© Michael Blann | iStockphoto.com; rain bird
Not even weather prognosticators predicted the deluge and its damage. On July 11, 2013, the skies surrounding Toronto darkened. Then, the rain came, and came, and came. Mother Nature took no pity on Canada’s largest city. The result: highways overflowed, cars were abandoned, transit trains were stuck for hours and basements across the city flooded. More rain fell in two hours than is typical for the entire month. When the skies cleared, a new record was set for most rainfall in a single day – more than 4 inches.
While this severe storm is not typical – and could not have been predicted – climatologists believe heavy rain events in short spurts such as this one will occur more often in the future. This anecdote reveals the importance of having a good drainage system for your property to protect its value. As Toronto’s recent record rainfall illustrated, those prepared with proper drainage systems for their homes and properties made the grade and fared much better than those who did not plan for the worst-case scenario.
The area you are draining will determine the system design.
Do your homework.
National Diversified Sales (NDS) offer a tool for homeowners to help figure out which system is the right fit. NDS also offers services on how to find a contractor.
“Residential customers usually have a need that is relevant to their property and rely on the expertise of a local landscape or irrigation contractor,” says Jay Hartley, district sales manager for NDS. “Most every drainage situation will be different. Its goal is to remove water and there are not too many landscapes that are exactly alike.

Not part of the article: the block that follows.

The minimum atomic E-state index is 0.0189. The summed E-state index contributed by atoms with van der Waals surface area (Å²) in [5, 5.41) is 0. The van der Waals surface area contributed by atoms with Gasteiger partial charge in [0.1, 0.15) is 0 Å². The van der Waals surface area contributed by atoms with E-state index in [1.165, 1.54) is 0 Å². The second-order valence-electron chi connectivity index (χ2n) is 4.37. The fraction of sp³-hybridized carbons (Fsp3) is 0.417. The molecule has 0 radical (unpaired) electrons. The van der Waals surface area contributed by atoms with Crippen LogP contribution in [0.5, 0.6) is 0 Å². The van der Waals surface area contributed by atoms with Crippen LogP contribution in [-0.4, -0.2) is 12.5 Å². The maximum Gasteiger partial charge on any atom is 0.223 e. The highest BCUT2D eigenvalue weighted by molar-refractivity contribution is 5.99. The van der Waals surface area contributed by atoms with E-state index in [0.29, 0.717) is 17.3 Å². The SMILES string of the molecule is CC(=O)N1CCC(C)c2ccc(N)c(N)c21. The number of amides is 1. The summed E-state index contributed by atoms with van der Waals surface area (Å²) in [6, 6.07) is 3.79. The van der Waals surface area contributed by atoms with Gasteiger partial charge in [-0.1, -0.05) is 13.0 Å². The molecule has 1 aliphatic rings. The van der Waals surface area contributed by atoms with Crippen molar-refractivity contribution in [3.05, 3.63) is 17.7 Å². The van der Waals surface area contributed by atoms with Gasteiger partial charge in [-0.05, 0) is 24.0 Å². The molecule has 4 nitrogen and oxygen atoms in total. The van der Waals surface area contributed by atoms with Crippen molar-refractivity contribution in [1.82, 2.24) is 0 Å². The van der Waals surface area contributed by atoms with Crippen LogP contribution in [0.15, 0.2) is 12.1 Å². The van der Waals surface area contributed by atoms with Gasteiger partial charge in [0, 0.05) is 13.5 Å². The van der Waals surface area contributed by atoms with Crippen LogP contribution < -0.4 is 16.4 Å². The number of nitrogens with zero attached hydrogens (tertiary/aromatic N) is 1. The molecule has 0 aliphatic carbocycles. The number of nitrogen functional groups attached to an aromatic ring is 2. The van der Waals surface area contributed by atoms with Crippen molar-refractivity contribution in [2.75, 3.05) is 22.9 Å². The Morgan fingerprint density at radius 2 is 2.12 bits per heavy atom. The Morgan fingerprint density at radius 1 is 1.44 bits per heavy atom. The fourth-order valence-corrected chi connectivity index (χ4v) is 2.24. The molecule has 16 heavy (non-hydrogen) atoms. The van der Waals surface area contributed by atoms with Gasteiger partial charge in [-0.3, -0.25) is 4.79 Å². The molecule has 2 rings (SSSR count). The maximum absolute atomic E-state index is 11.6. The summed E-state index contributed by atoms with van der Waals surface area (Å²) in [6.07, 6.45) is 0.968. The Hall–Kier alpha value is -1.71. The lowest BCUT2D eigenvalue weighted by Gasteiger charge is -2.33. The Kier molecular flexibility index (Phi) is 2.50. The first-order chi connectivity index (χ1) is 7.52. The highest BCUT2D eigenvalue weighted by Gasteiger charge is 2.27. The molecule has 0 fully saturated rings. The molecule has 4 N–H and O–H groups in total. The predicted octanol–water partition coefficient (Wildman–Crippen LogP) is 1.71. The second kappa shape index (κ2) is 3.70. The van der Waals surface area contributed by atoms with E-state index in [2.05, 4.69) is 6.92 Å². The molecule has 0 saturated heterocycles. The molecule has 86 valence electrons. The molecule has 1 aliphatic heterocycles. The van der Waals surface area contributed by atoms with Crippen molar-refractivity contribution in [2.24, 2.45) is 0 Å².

“For example, an Atrium drain should be used in a landscape bed to ensure positive flow of water where mulch or straw may clog a flat drain grate,” he says. “Use a channel drainage system in a concrete driveway that is holding water or adjacent to an athletic track next to a football field. Catch Basins or ‘area drains’ could be used under down spouts of a building or house as well as turf areas that are holding water.”
According to Dave Polisky, director of product marketing for Flex-Drain, equally as important as ensuring proper drainage in your customer’s yard is deciding where to send that water when it’s being diverted. There are two places that are absolutely off limits for receiving drain water: someone else’s property and any place near the foundation. Other than that, there is a lot of freedom as to where to place the drain system receptacles. Flex-Drain offers how-to videos on its website, along with other resources for contractors.
“We designed a system that caters to that tight space to allow for easier installation,” Polisky says. “The drain pipe is not the most expensive piece of a person’s landscape and the last thing you want to do is kill a 100-year-old tree with a $10 piece of pipe.”
Tools of the trade.
Drainage work begins with the right tools. Hartley says he recommends using a transom first to determine the elevations in order to design the drainage path. Then, make sure to place this information on your plan. “A lot of contractors don’t think a plan is needed and they just start digging and placing product in the ground,” he says.